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News Releases | COVID-19 Bulletin #293 – news.gov.mb.ca

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Need More Info?

Public information, contact Manitoba Government Inquiry: 1-866-626-4862 or 204-945-3744.

Media requests for general information, contact Communications Services Manitoba: 204-945-3765.

Media requests for ministerial comment, contact Communications and Stakeholder Relations: 204-794-0732.

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Hospitalizations from COVID-19 in B.C. fall to level last seen in November – Richmond News

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The trajectory of serious COVID-19 infections in B.C. continues to point in the right direction, as the number of hospitalizations, and intensive care unit (ICU) patients, continues to fall.

The province now has 320 people hospitalized with the virus that has spawned a global pandemic. That is nine fewer than yesterday, and the lowest total since November 30.

The number of hospital patients in ICU is similarly falling, as it is down by four overnight, to 66, which is the lowest total since November 26, according to government data.

Unfortunately 14 more people died overnight from complications related to the virus, pushing the death toll in B.C. to 1,104 since the first death was recorded on March 9.

New cases continue to pile up, with 500 people newly diagnosed with COVID-19 in the past day, and only 465 people newly diagnosed as having recovered. Testing also ramped up substantially, compared with yesterday, as 10,437 tests were given. That pushes the positive-test rate down to 4.7%, compared with 9.22% yesterday.

More than 89%, or 55,564 individuals out of the 62,412   people identified in B.C. as having contracted the virus, are deemed to have recovered.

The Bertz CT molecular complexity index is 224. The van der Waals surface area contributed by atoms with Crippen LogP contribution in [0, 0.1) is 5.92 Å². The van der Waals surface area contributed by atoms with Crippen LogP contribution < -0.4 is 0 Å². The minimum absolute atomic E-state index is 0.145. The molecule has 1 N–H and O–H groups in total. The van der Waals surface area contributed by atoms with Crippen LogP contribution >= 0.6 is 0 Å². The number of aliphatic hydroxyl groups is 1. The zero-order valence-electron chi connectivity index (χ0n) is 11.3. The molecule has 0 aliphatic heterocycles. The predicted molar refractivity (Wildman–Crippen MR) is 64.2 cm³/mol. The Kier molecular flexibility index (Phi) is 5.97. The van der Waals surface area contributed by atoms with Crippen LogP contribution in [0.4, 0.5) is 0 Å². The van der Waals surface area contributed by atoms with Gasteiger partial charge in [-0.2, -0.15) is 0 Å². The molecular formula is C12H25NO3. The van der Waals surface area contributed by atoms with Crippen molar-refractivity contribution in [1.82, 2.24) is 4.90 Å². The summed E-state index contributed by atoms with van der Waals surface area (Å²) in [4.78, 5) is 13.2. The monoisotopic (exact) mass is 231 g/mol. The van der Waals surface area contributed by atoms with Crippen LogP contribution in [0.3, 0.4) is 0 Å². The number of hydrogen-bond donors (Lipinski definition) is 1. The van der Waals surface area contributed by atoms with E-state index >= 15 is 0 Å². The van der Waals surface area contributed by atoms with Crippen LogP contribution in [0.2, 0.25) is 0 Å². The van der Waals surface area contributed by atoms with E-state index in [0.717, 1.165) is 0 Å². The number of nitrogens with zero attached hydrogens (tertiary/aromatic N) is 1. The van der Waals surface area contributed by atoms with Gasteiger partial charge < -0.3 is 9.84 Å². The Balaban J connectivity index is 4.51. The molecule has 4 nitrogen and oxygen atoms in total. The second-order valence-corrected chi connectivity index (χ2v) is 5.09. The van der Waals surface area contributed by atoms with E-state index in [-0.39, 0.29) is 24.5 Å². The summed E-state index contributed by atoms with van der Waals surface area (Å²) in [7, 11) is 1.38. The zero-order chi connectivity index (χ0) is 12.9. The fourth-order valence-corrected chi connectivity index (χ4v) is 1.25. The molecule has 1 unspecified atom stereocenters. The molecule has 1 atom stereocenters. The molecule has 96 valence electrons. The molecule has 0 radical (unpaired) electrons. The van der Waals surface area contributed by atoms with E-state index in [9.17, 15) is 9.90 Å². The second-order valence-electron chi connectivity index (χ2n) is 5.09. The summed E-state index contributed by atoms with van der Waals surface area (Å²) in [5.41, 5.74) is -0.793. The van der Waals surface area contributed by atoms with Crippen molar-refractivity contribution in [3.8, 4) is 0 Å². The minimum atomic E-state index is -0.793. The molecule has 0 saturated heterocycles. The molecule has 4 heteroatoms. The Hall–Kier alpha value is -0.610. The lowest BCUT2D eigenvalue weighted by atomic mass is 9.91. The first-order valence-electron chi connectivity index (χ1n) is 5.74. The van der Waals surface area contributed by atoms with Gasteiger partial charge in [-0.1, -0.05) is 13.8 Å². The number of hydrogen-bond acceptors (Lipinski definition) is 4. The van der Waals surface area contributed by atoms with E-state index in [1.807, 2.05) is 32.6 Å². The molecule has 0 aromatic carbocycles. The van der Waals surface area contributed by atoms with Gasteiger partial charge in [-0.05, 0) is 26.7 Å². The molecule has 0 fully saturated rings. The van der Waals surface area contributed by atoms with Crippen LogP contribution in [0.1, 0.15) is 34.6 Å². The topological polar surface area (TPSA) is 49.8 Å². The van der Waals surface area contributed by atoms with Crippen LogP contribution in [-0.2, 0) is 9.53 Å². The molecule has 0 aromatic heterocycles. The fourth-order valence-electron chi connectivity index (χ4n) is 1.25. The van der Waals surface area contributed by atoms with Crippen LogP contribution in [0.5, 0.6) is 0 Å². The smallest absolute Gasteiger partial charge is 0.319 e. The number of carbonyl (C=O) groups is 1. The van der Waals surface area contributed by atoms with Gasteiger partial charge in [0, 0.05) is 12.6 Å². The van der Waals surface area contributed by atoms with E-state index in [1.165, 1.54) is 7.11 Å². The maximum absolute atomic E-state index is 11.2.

The vast majority of the 4,345 people actively infected with the virus have been told to self-isolate, while 6,905 people are under active health monitoring from officials because they are known to have been in contact with others who have tested positive for the virus.

Here is a regional breakdown of where the 500 new cases were identified:

• 125 people in Vancouver Coastal Health (25%);
• 216 people in Fraser Health (43.2%);
• 32 in Island Health (6.4%);
• 91 in Interior Health (18.2%);
• 35 in Northern Health (7%); and
• one person who resides outside the province.

Despite fewer doses of vaccine expected to be delivered in later January than first expected, there were 5,756 vaccinations completed in the past day, for a total of 98,125 since the first dose was administered on December 16. 

”We have had two new health-care facility outbreaks: at Villa Cathay in the Vancouver Coastal Health Authority, and Acropolis Manor in the Northern Health Authority,” provincial health officer Bonnie Henry and Health Minister Adrian Dix said in a joint statement.

“The outbreaks at Guildford Seniors Village and Maple Ridge Seniors Village in the Fraser Health Authority, as well as Mountainview Village and Village by the Station in the Interior Health Authority, are now over.”

They added that there has been one new community outbreak at the Surrey Pretrial Services Centre.

“Our COVID-19 curve is trending in the right direction, and we want to keep that going – to push our curve down, which in turn, will allow us to safely ease restrictions,” they said. 

The nine hospitals identified as having active COVID-19 outbreaks are:

• Burnaby Hospital in Burnaby;
• Cariboo Memorial Hospital in Williams Lake;
• Chilliwack General Hospital in Chilliwack;
• Mount St. Joseph’s Hospital in Vancouver;